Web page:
Section 16 Public Order Act (Affray) – Reparation Programme


Section 16 Public Order Act (Affray)

Reparation Programme

Joe, a young adult, was charged with affray following an incident in a fast food restaurant on New Year’s Day. He pleaded guilty and the District Court referred the matter to an NGO which delivers restorative justice to assess whether it would be suitable for a restorative approach. 

The incident occurred at 2am on New Year’s Day. A fight commenced between two groups on the street outside the restaurant and spilled into the restaurant. Joe was involved in the fight together with a number of acquaintances. The Gardaí were called to the scene and dispersed the group. Joe was later identified on CCTV as involved in fighting behind the service counter of the restaurant and was seen lifting the cash register and smashing it on the service counter, causing damage of €250. The restaurant had to close for around an hour after the incident to clean the premises, and a quantity of food had to be destroyed and could not be sold as the kitchen area had been disrupted during the incident. This resulted in further financial loss for the restaurant. Joe was one of several persons charged with Affray.

Joe met with the NGO’s Caseworker to discuss the offence and his participation in restorative justice. The Caseworker also met Bill, the restaurant manager, to discuss what had happened and what he would like to see happen next, informing him of his options regarding his participation in restorative justice. 

Joe expressed remorse for what happened and took responsibility for his actions, although he felt that there were elements of the night he could not remember. He expressed a willingness to make amends and apologise. 

Bill explained that the incident had caused distress to restaurant staff and customers on the night, and had financial implications for his business. He knew Joe as a regular customer and had not had trouble with Joe before. He did not feel the need to sit down with Joe for a formal meeting, but was satisfied to see the matter proceed to a reparation panel and for Bill’s views and desired reparation to be discussed. Bill was happy to meet Joe to receive his apology and also to see him offer some reparation to the restaurant. The case was considered suitable to proceed to a reparation panel as Joe expressed his remorse and willingness to make reparation, and Bill expressed his satisfaction for matters to proceed as such.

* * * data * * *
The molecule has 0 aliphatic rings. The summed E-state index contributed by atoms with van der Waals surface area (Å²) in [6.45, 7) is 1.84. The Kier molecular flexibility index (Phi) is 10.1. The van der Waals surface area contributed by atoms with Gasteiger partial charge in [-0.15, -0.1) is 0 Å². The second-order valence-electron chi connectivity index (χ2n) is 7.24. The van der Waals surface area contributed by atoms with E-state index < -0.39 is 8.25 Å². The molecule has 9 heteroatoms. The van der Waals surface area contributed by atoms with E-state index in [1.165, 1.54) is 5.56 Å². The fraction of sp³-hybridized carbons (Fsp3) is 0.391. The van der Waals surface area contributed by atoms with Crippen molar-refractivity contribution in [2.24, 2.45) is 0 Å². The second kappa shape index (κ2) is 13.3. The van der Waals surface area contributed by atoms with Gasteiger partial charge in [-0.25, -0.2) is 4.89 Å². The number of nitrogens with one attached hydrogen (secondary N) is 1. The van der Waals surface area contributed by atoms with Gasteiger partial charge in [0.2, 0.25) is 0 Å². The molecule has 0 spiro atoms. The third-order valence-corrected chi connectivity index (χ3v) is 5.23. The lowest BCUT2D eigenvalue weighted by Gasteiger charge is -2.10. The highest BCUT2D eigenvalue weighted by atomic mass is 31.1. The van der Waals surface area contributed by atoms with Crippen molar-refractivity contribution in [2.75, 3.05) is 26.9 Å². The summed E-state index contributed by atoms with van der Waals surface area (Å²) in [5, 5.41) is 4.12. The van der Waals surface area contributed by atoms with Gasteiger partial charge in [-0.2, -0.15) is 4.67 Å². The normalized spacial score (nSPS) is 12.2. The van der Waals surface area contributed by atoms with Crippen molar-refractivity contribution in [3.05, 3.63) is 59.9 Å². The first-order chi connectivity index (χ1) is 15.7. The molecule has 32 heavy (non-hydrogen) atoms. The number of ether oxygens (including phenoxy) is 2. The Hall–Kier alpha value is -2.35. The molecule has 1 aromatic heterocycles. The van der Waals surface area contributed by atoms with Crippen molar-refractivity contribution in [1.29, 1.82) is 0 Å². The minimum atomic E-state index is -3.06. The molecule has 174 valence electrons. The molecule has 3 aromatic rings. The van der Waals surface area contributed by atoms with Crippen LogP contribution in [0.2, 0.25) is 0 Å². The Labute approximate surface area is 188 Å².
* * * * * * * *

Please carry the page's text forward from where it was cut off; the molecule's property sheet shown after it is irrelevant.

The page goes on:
A reparation panel was convened and attended by Joe, the NGO Caseworker, and a local Garda and two community volunteers who were trained to participate in restorative meetings. At the panel meeting, Joe was asked to explain what had happened and to consider who had been affected by his actions and how.

Joe explained that he had been drinking from 1pm on New Year’s Eve until approximately 2am when the incident occurred. At the start of the panel meeting, Joe spoke about not really remembering what had happened. As the meeting progressed, the importance of accepting responsibility as a key component of restorative justice was discussed, as it had when Joe had his initial meeting with the Caseworker. Joe said that he was unable to recall the details of the incident the next day but, when he subsequently saw the CCTV footage, he was shocked and accepted responsibility for his actions and pleaded guilty to the offence.  

The panel discussed the impact of the offence on the staff and customers of the restaurant, and the financial loss suffered by Bill. The Garda also gave an account of what had happened. Joe engaged in conversation around his alcohol use. He said that he was unemployed and not in education. He expressed an interest in getting back to education and he discussed his hopes in this regard. 

Joe was shocked to hear that Bill had described it as the worst incident he had seen in almost twelve years of running the restaurant. Joe said that drinking sometimes resulted in trouble for him; he previously received an adult caution for another public order offence. 

After hearing Bill’s point of view, Joe stated that he was extremely sorry for what happened. He was asked what needed to happen next in relation to the offence and he agreed to complete a series of actions to make amends. Joe agreed to undertake the following:

  1. Apologise to Bill and to the restaurant staff.  
  2. Repay €250 to the restaurant in respect of the damaged cash register.
  3. Volunteer for 30 hours in the restaurant to help with cleaning and set up procedure on Friday mornings until the hours were completed. 
  4. Meet with Drug and Alcohol Services for assessment, education and/or counselling as deemed appropriate by the service provider. 

During an agreed period, Joe completed all the tasks to which he agreed. The NGO Caseworker stayed in contact with Joe and Bill. At an agreed time, Joe met Bill and apologised and made arrangements for his reparation. He also apologised to other staff when he met them while completing his voluntary work. Joe paid the €250 in respect of the cash register and met with Drug and Alcohol support services. A report was provided to the District Court detailing the restorative process, the agreement reached and the reparation that was undertaken. Following consideration by the Judge, the matter was struck out with no further sanction imposed. 

Following the completion of the matter in Court, the NGO Caseworker liaised with both parties to communicate the outcome. Bill reported satisfaction with the reparation process, including the opportunity to participate and to have a say. He expressed his hope that Joe had learned from what happened and that he continued to be welcome in the restaurant. Joe felt satisfied with the outcome and advised that he had enrolled on a course of further education in Fitness and Personal Training to start in the coming months.